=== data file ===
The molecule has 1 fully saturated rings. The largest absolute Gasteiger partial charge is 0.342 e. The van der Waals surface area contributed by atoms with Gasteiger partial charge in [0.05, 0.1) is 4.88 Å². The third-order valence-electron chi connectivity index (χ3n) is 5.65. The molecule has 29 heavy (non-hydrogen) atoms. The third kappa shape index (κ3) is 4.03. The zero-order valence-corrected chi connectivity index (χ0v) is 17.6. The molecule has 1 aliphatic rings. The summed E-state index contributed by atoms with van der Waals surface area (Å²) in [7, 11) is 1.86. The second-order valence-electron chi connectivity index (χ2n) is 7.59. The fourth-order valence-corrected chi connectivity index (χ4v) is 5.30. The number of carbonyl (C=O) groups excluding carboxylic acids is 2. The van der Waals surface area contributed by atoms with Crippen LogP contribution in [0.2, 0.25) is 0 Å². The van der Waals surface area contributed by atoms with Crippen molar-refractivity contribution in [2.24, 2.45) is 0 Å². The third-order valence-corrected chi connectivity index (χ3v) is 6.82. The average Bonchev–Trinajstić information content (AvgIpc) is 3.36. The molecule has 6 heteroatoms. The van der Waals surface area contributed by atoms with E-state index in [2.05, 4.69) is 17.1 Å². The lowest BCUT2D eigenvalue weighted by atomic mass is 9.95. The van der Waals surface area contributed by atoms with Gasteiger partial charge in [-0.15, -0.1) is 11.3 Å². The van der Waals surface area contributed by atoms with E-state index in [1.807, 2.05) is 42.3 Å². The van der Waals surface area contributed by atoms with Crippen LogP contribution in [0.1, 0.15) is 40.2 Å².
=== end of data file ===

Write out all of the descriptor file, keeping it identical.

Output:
The molecule has 1 fully saturated rings. The largest absolute Gasteiger partial charge is 0.342 e. The van der Waals surface area contributed by atoms with Gasteiger partial charge in [0.05, 0.1) is 4.88 Å². The third-order valence-electron chi connectivity index (χ3n) is 5.65. The molecule has 29 heavy (non-hydrogen) atoms. The third kappa shape index (κ3) is 4.03. The zero-order valence-corrected chi connectivity index (χ0v) is 17.6. The molecule has 1 aliphatic rings. The summed E-state index contributed by atoms with van der Waals surface area (Å²) in [7, 11) is 1.86. The second-order valence-electron chi connectivity index (χ2n) is 7.59. The fourth-order valence-corrected chi connectivity index (χ4v) is 5.30. The number of carbonyl (C=O) groups excluding carboxylic acids is 2. The van der Waals surface area contributed by atoms with Crippen LogP contribution in [0.2, 0.25) is 0 Å². The van der Waals surface area contributed by atoms with Crippen molar-refractivity contribution in [2.24, 2.45) is 0 Å². The third-order valence-corrected chi connectivity index (χ3v) is 6.82. The average Bonchev–Trinajstić information content (AvgIpc) is 3.36. The molecule has 6 heteroatoms. The van der Waals surface area contributed by atoms with E-state index in [2.05, 4.69) is 17.1 Å². The lowest BCUT2D eigenvalue weighted by atomic mass is 9.95. The van der Waals surface area contributed by atoms with Gasteiger partial charge in [-0.15, -0.1) is 11.3 Å². The van der Waals surface area contributed by atoms with E-state index in [1.807, 2.05) is 42.3 Å². The van der Waals surface area contributed by atoms with Crippen LogP contribution in [0.1, 0.15) is 40.2 Å².